Storytelling prowess is perhaps the most important trait of a Southerner. Confidentially, I am a storytelling work in progress, but I have friends who can suck you in so deeply to a story you don’t know you’ve been had until tears of laughter are rolling down your face.
Today, storytelling is more important than ever. Why? We are information overdosed. If you can’t tell a good story you won’t stand much of a chance trying to sell your product, idea or self. Luckily, the ability to spin a yarn is native to most Southerners.
All engaging stories follow a chronology. As the storyteller, you’re like the conductor on a train. Your goal is to get your audience on board and with a chronological series of “Situation Stations” that culminates at the close, ie. the destination. There are five essential steps of an engaging story.
Step One: Chum the water.
“Did you see that brawl at the Braves game last night?”
Ideally someone in the audience brings up a topic you can tie to your story, but if not, you have to spread some bait around.
Step Two: The Hook
“My EMT sister has seen really ugly wounds from hunting accidents.”
Like my title, this hook helps draw the audience in. No one would read this article if it was titled, “Southerners Are the Best Story Tellers.” That is just information we all know to be true. In this hook with the EMT, your audience is already thinking about all the gory things that they experience.
Step Three: The Setup
“She works at one of these dude’s hunting lodges. Apparently, lots of their clients think shooting a gun in ‘Call of Duty’ qualifies them with the real thing.”
Determine who your audience is, put yourself in their shoes and target them. In this case, the audience would not be folks who would spend thousands of dollars to shoot a deer, or be young enough to enjoy gaming.
Step Four: The Story
“Last week, two IT guys from Boston got themselves lost in the brush.”
For the story to resonate, it needs to be dramatic in some way that evokes emotion.
“As they work their way back, one guy collapses from exhaustion.”
Change the details of the story to fit your life experiences so that you can speak confidently.
“The other guy whips out his cell and calls my sister. “
You have to be concise and ruthlessly edit down to the high points.
When my sister picks up he gasps, “I think my friend is dead! What do I do?”
A great story must have conflict: triumph over adversity if serious, or a colossal failure if funny. The key to connecting with an audience is to reveal a simple, common truth that will connect at the very root of their humanity.
She replied “Calm down. I can help. First, let’s make sure he’s dead.”
A great story involves a turning point. For a story to move an audience, they must see a character subjected to pressure, and changing as a result.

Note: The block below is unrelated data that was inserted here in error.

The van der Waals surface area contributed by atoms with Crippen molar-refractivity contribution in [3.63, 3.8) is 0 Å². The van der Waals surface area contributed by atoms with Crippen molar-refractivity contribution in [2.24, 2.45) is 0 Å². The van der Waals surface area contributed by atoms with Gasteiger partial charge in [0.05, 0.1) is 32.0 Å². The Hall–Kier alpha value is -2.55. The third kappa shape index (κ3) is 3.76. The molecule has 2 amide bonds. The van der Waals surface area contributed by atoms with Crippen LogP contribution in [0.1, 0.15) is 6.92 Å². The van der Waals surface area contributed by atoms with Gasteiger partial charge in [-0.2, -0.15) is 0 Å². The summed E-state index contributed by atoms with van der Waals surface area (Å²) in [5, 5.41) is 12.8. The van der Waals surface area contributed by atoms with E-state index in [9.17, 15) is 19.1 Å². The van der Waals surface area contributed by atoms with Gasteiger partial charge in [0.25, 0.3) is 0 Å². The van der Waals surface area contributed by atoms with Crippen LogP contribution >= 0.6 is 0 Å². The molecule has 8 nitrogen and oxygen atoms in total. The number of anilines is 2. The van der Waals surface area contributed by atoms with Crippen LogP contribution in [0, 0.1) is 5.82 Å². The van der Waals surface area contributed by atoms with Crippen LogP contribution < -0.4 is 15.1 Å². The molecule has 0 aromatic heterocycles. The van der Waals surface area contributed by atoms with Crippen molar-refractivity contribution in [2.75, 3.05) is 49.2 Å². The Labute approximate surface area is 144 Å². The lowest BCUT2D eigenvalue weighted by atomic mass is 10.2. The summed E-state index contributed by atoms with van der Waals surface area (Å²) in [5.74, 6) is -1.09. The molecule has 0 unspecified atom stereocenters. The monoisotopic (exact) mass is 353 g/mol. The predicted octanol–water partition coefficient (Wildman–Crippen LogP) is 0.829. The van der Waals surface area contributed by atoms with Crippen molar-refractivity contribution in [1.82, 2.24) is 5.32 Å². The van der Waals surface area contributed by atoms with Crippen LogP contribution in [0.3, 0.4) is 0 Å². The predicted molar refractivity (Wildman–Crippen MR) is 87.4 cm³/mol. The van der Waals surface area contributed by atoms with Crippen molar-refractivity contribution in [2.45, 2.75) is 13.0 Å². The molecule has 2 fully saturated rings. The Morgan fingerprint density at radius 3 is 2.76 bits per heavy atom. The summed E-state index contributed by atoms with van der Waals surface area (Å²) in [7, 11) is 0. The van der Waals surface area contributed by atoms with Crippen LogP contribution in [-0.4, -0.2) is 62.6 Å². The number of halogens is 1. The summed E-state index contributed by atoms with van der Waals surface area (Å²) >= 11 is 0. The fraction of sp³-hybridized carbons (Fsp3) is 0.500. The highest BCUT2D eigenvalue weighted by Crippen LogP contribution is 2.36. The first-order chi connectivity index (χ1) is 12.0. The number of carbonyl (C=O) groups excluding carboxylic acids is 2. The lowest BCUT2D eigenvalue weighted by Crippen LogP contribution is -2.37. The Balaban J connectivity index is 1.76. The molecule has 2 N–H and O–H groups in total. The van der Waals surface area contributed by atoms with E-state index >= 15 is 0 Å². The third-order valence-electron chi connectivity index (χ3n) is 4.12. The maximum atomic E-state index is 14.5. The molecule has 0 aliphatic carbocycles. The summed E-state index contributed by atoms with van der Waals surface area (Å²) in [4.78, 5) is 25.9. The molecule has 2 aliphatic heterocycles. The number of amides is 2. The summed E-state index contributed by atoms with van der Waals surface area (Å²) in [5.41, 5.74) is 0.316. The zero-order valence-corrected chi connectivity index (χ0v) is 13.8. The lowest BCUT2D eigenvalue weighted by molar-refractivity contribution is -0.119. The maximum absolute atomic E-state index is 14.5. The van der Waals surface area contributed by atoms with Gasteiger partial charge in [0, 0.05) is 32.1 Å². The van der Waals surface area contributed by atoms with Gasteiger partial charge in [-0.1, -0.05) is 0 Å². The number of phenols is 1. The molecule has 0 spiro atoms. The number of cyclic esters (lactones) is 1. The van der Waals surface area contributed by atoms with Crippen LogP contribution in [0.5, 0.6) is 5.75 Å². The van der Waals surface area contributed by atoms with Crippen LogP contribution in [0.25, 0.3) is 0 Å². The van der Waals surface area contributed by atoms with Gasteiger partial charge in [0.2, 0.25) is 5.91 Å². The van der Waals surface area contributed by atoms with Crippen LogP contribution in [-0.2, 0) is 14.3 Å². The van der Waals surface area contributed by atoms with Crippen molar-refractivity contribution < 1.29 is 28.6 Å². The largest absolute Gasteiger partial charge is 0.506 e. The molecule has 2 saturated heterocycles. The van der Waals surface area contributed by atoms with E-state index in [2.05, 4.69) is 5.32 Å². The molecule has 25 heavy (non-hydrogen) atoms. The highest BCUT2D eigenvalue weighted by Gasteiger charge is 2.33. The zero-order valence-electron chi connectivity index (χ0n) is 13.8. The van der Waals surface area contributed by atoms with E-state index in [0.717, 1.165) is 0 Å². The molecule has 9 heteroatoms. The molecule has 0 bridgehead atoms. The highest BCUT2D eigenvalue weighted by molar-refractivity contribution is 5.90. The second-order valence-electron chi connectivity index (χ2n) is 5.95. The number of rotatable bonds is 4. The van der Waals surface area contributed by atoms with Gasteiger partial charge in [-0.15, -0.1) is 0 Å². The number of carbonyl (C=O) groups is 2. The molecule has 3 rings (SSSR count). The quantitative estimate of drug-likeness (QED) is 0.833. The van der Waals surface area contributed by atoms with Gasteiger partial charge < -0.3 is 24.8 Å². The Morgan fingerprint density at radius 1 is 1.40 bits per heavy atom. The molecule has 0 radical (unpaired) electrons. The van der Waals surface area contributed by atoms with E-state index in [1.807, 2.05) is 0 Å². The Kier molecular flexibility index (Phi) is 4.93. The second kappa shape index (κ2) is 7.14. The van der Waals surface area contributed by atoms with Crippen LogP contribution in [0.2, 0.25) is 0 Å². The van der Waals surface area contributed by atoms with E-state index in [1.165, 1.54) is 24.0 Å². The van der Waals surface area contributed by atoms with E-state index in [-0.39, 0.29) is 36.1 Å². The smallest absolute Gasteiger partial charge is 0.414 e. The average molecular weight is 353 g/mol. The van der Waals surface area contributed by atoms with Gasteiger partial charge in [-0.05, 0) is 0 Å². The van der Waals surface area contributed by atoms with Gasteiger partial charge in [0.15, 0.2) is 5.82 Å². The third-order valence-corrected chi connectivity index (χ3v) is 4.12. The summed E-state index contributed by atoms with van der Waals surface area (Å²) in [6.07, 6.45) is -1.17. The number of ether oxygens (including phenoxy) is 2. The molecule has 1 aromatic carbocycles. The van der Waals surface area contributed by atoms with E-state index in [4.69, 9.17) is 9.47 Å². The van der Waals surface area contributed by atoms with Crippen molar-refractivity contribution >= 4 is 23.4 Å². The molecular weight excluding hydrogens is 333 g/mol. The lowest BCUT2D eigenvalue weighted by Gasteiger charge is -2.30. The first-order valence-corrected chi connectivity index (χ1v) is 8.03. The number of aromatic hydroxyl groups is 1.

“Oh Right!” Says the guy.
A great story is not an anecdote. A great story is a tale of struggle; the funny ones are often about failures, and people never tire hearing of colossal failures.
“My sister hears the phone drop to the ground, and then a couple of gun shots.”
Give your audience a little bait along the way to keep them engaged. The bait is essentially a series of questions, i.e., the Situation Stations, that the story must raise.
Step Five: The Close
“The guy gets back on the phone and gasps “OK, he’s dead, now what?”
Now all the questions from the Situation Stations are answered. The story is about two guys who have no outdoor experience and are professionally prone to the literal – as anyone who has dealt with IT folks will confirm. The close is the easiest part to get right and also the easiest part to get cattywampus. Rookie storytellers try to arrive at the at the destination before the train. Learn to pause and relax.
I have not done research on the innate ability of Southerners to tell a tale, but my hunch is that it is passed on from one generation to the next through grandparent to child. Find your own style, practice and don’t rush the story. Nothing will boost your success or be more fulfilling than being a skilled storyteller.
Many thanks to master storytellers Guy Birmingham, BrandiMcCullough, Nanacita Lewis, Jimmy Jones, Pat Tierney and Scott Sammons. I can hardly wait for your next story.
Tim Heaton is a HottyToddy.com contributor and can be reached at email@example.com. His new book, “Bless Your Heart, You Freakin’ Idiot: Southern Sayings Translated” is available on Amazon as well as “Momma n’ Em Said: The Treasury of Southern Sayings.”